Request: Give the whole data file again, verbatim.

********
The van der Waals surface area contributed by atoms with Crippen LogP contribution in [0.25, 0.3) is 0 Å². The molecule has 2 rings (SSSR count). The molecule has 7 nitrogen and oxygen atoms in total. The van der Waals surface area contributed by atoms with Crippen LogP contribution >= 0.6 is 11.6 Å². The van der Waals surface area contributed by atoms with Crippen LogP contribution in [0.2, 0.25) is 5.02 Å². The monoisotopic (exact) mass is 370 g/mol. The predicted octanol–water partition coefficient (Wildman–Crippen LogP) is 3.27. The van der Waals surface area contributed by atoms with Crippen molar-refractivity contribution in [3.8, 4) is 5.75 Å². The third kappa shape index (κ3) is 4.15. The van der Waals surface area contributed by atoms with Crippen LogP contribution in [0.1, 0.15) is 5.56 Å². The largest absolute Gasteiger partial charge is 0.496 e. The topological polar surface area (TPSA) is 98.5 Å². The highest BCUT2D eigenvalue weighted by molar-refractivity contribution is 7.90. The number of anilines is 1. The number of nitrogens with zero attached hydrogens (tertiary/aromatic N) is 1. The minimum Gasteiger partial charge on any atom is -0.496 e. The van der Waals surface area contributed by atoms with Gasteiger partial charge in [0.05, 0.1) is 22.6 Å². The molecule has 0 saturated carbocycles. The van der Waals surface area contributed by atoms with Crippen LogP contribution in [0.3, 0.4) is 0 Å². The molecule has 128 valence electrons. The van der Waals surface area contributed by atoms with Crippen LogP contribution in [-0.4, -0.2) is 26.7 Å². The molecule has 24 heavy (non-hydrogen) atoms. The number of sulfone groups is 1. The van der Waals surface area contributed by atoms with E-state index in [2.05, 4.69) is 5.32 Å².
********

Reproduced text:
The van der Waals surface area contributed by atoms with Crippen LogP contribution in [0.25, 0.3) is 0 Å². The molecule has 2 rings (SSSR count). The molecule has 7 nitrogen and oxygen atoms in total. The van der Waals surface area contributed by atoms with Crippen LogP contribution >= 0.6 is 11.6 Å². The van der Waals surface area contributed by atoms with Crippen LogP contribution in [0.2, 0.25) is 5.02 Å². The monoisotopic (exact) mass is 370 g/mol. The predicted octanol–water partition coefficient (Wildman–Crippen LogP) is 3.27. The van der Waals surface area contributed by atoms with Crippen molar-refractivity contribution in [3.8, 4) is 5.75 Å². The third kappa shape index (κ3) is 4.15. The van der Waals surface area contributed by atoms with Crippen LogP contribution in [0.1, 0.15) is 5.56 Å². The largest absolute Gasteiger partial charge is 0.496 e. The topological polar surface area (TPSA) is 98.5 Å². The highest BCUT2D eigenvalue weighted by molar-refractivity contribution is 7.90. The number of anilines is 1. The number of nitrogens with zero attached hydrogens (tertiary/aromatic N) is 1. The minimum Gasteiger partial charge on any atom is -0.496 e. The van der Waals surface area contributed by atoms with Gasteiger partial charge in [0.05, 0.1) is 22.6 Å². The molecule has 0 saturated carbocycles. The van der Waals surface area contributed by atoms with Crippen LogP contribution in [0.3, 0.4) is 0 Å². The molecule has 128 valence electrons. The van der Waals surface area contributed by atoms with Crippen LogP contribution in [-0.4, -0.2) is 26.7 Å². The molecule has 24 heavy (non-hydrogen) atoms. The number of sulfone groups is 1. The van der Waals surface area contributed by atoms with E-state index in [2.05, 4.69) is 5.32 Å².